Says Robert Shelton, whose book about Dylan is to be published this winter, "He was so astonishing-looking, so Chaplinesque and cherubic, sitting up on a stool playing the guitar and the harmonica and playing with the audience, making all kinds of wry faces, wearing this Huck Finn hat, that I laughed out loud with pleasure. I called over Pat Clancy (an Irish folksinger, one of the Clancy Brothers) and he looked at this cherub and broke into a broad smile and said, 'Well, what have we here?'"

Not too long after that, Shelton wrote a laudatory review in the New York Times of a Dylan performance. About the same time, Columbia Records executive John Hammond met Dylan at the home of folksinger Carolyn Hester, whom Dylan was going to accompany on a new record Hammond was producing. Without hearing him perform, Hammond offered Dylan a two-year contract with Columbia, and immediately hit a snag.

Dylan, a minor of 20, refused to admit to having any living relatives who could sign for him. "I don't know where my folks are," he told Hammond. "I think I've got an uncle who's a gambler in Nevada, but I wouldn't know how to track him down." Taking another chance, Hammond finally let the boy execute the contract himself.

The young folksinger's first LP was called Bob Dylan. It cost $403 to produce and sold, initially, 4200 copies. By way of comparison, Dylan's most recent record as of this writing, Highway 61 Revisited, has sold 360,000 in the United States. All together, it is estimated that 10 million Dylan records have been sold throughout the world. His songs have been recorded in more than 150 other versions by performers ranging from Stan Getz to Lawrence Welk, and the royalties, Dylan admits, have made him a millionaire.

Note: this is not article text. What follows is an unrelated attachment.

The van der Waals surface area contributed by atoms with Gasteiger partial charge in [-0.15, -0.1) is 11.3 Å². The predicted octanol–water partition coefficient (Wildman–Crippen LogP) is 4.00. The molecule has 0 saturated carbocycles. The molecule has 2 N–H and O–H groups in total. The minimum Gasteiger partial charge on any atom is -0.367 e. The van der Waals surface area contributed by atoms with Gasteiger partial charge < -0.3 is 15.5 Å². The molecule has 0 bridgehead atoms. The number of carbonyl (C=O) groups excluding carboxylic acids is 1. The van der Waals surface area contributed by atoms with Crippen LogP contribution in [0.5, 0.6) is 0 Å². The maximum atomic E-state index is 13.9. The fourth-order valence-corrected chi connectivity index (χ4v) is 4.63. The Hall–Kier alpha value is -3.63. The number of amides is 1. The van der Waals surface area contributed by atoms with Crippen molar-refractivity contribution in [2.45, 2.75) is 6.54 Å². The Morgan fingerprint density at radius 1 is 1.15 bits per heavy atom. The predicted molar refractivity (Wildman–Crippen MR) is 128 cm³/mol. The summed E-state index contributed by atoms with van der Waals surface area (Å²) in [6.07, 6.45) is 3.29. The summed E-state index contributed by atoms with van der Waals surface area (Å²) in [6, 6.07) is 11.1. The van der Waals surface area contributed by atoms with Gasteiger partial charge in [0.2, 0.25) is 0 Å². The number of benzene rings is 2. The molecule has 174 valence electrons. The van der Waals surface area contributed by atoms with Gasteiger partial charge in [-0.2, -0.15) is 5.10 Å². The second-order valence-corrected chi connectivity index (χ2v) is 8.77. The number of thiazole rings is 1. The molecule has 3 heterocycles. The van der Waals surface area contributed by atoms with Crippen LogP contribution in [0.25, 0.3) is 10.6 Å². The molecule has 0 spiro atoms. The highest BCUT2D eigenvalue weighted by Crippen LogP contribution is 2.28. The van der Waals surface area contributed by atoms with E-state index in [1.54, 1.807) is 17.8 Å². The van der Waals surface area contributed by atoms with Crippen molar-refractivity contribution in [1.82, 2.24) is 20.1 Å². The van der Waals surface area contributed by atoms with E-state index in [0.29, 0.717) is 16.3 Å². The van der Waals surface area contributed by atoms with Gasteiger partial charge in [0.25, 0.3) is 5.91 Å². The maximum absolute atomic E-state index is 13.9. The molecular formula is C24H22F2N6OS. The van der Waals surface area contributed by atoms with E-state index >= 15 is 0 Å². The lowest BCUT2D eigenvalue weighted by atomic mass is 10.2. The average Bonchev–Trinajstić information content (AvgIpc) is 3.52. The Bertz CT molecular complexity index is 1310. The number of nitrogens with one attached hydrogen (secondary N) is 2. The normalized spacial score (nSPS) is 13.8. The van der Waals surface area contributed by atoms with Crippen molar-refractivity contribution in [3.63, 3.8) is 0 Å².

In achieving this success, Dylan has had powerful allies. Not the least of these was Billy James, a young Columbia public relations man who is now the record company's West Coast artist-relations director. It was through James' efforts that Dylan got his first taste of national publicity, but the singer's past was to come between them. In 1963, when Dylan was entering his first flush of fame with "Blowin' in the Wind", a song which became an unofficial anthem of the civil-rights movement and a major popular hit, Newsweek revealed that Bob Dylan was Robert Zimmerman and went on to suggest that not only was Dylan's name a fake but it was rumored another writer had created "Blowin' in the Wind". One part of the story was false--Dylan was the author of the song; but the other part, of course, was true: Bob Dylan was Robert Zimmerman.